Sanders’ acceptance of the choice first laid down by Obama himself between the nuclear accord and a war of aggression against Iran indicates that he completely accepts the foreign policy objectives of American imperialism.
His hour-long speech in Los Angeles primarily consisted of a list of indicators of social inequality, while offering no serious proposals to address them. What concrete proposals he did make—breaking up the biggest Wall Street banks, universal healthcare, a rise in the minimum wage to $15 per hour—have no chance of passing Congress, whether controlled by Democrats or Republicans. Moreover, Sanders did not mention that the vast majority of the social indicators he cited in his remarks have considerably worsened under Obama, whom he is seeking to follow as the presidential candidate of the Democratic Party.
Sanders reiterated his call to overturn the Citizens United ruling, implausibly portraying the 2010 Supreme Court decision as the source of corporate control of American politics. He declared that any Supreme Court nominee under his administration would be required to support the overturning of Citizens United. He also called for public financing of elections.
Sanders’ claimed opposition to the corporate financing of elections does not square with his decision to run for the presidential nomination of the Democratic Party, which has significantly outspent the Republicans in the last two presidential elections, by far the most expensive in American history. In the 2012 election, the first presidential campaign after the Citizens United ruling, Obama became the first candidate in American history to raise over one billion dollars for his campaign.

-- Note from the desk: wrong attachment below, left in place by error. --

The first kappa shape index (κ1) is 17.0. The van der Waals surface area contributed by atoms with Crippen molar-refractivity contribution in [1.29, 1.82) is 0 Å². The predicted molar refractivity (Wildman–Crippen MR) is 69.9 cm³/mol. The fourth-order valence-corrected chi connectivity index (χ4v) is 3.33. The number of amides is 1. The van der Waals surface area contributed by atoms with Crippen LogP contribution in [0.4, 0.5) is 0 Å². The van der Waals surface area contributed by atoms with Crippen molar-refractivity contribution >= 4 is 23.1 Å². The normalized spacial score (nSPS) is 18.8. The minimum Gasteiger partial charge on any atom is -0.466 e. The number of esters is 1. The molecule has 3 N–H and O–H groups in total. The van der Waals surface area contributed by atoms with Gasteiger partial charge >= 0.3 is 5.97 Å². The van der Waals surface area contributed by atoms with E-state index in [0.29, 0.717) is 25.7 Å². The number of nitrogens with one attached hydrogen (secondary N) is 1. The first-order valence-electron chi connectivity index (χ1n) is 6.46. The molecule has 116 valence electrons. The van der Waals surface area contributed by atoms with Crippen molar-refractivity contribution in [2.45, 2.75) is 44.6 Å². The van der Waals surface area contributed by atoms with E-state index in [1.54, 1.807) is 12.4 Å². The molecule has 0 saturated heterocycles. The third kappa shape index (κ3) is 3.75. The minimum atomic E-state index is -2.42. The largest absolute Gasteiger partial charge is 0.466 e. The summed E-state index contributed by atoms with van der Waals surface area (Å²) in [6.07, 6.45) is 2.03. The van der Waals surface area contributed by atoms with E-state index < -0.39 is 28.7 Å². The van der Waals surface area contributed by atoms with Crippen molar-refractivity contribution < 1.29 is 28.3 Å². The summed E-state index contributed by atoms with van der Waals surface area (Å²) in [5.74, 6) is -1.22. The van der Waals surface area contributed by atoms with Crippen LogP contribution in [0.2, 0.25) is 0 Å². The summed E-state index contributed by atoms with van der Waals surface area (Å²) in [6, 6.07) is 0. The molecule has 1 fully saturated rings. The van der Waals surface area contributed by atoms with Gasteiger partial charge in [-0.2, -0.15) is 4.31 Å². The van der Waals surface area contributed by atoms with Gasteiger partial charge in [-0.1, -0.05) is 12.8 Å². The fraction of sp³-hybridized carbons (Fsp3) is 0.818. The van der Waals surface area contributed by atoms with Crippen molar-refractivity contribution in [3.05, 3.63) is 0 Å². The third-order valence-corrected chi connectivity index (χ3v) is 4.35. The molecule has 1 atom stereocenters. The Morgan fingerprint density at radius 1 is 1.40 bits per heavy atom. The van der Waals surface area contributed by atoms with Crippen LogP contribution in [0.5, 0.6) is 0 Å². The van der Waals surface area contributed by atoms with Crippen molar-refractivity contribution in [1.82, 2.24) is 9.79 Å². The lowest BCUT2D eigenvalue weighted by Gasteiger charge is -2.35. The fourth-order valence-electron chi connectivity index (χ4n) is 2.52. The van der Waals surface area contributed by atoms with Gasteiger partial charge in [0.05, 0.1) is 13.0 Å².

In Los Angeles, where nearly half of the population is Hispanic or Latino, Sanders absurdly portrayed himself as a champion of immigration rights, despite his lengthy record of scapegoating immigrants and foreign workers for lowering the wages of native-born American workers.
Sanders gave speaking time to an immigration activist and told the crowd that “Eleven million [undocumented immigrants] cannot continue to live in fear.” His real attitude towards immigration was revealed in comments made to the Vox web site last month, when he denounced as a “Koch brothers’ proposal” the right of workers to live and work in the country of their choosing and portrayed open borders as a threat to the American nation-state. (See: Bernie Sanders pits US workers against immigrants in Vox interview).
Sanders also repeated his support and admiration for Hillary Clinton, a multimillionaire who personifies the sordid ties between corporate America and the US government. In an interview with “Face the Nation” on Sunday, Sanders defended Clinton from mounting criticism, “some” of which he declared to be motivated by sexism.
“I don’t know that a man would be treated the same way that Hillary is,” Sanders said. “All that I can say is I have known Hillary Clinton for 25 years. I admire her. I respect her. I like her. She and I have very different points of view on a number of issues.”
In remarks to the Hispanic Chamber of Commerce late last month, Sanders reiterated that he would not run as an independent if he failed to win the Democratic nomination, and that he would endorse the nominee of the Democratic Party.